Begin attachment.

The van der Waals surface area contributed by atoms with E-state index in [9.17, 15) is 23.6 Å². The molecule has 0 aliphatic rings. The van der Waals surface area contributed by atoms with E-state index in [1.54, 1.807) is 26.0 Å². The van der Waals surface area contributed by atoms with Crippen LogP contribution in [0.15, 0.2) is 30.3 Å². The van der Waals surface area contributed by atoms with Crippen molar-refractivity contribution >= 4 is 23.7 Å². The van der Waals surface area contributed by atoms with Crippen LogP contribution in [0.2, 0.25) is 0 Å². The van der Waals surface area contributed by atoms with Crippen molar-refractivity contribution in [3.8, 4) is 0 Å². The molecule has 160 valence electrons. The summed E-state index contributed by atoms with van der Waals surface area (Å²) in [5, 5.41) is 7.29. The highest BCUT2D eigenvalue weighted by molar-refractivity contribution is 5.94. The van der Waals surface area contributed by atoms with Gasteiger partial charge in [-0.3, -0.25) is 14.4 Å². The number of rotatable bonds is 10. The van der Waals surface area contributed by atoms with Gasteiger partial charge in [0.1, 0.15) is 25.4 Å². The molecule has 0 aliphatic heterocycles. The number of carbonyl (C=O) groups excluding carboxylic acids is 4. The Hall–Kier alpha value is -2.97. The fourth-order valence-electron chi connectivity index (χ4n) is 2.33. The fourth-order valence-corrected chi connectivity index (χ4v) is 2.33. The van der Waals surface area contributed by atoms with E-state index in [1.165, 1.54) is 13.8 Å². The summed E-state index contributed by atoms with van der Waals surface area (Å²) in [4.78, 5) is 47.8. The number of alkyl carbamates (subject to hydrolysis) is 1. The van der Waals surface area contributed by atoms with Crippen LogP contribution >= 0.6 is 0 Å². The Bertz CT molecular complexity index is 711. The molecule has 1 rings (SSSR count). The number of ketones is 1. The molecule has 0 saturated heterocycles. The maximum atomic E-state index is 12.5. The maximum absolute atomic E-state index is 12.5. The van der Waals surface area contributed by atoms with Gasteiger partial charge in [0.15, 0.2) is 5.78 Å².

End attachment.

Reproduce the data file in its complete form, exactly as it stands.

The van der Waals surface area contributed by atoms with E-state index in [9.17, 15) is 23.6 Å². The molecule has 0 aliphatic rings. The van der Waals surface area contributed by atoms with E-state index in [1.54, 1.807) is 26.0 Å². The van der Waals surface area contributed by atoms with Crippen LogP contribution in [0.15, 0.2) is 30.3 Å². The van der Waals surface area contributed by atoms with Crippen molar-refractivity contribution >= 4 is 23.7 Å². The van der Waals surface area contributed by atoms with Crippen LogP contribution in [0.2, 0.25) is 0 Å². The van der Waals surface area contributed by atoms with Crippen molar-refractivity contribution in [3.8, 4) is 0 Å². The molecule has 160 valence electrons. The summed E-state index contributed by atoms with van der Waals surface area (Å²) in [5, 5.41) is 7.29. The highest BCUT2D eigenvalue weighted by molar-refractivity contribution is 5.94. The van der Waals surface area contributed by atoms with Gasteiger partial charge in [-0.3, -0.25) is 14.4 Å². The number of rotatable bonds is 10. The van der Waals surface area contributed by atoms with Gasteiger partial charge in [0.1, 0.15) is 25.4 Å². The molecule has 0 aliphatic heterocycles. The number of carbonyl (C=O) groups excluding carboxylic acids is 4. The Hall–Kier alpha value is -2.97. The fourth-order valence-electron chi connectivity index (χ4n) is 2.33. The fourth-order valence-corrected chi connectivity index (χ4v) is 2.33. The van der Waals surface area contributed by atoms with E-state index in [1.165, 1.54) is 13.8 Å². The summed E-state index contributed by atoms with van der Waals surface area (Å²) in [4.78, 5) is 47.8. The number of alkyl carbamates (subject to hydrolysis) is 1. The van der Waals surface area contributed by atoms with Crippen LogP contribution >= 0.6 is 0 Å². The Bertz CT molecular complexity index is 711. The molecule has 1 rings (SSSR count). The number of ketones is 1. The molecule has 0 saturated heterocycles. The maximum atomic E-state index is 12.5. The maximum absolute atomic E-state index is 12.5. The van der Waals surface area contributed by atoms with Gasteiger partial charge in [0.15, 0.2) is 5.78 Å².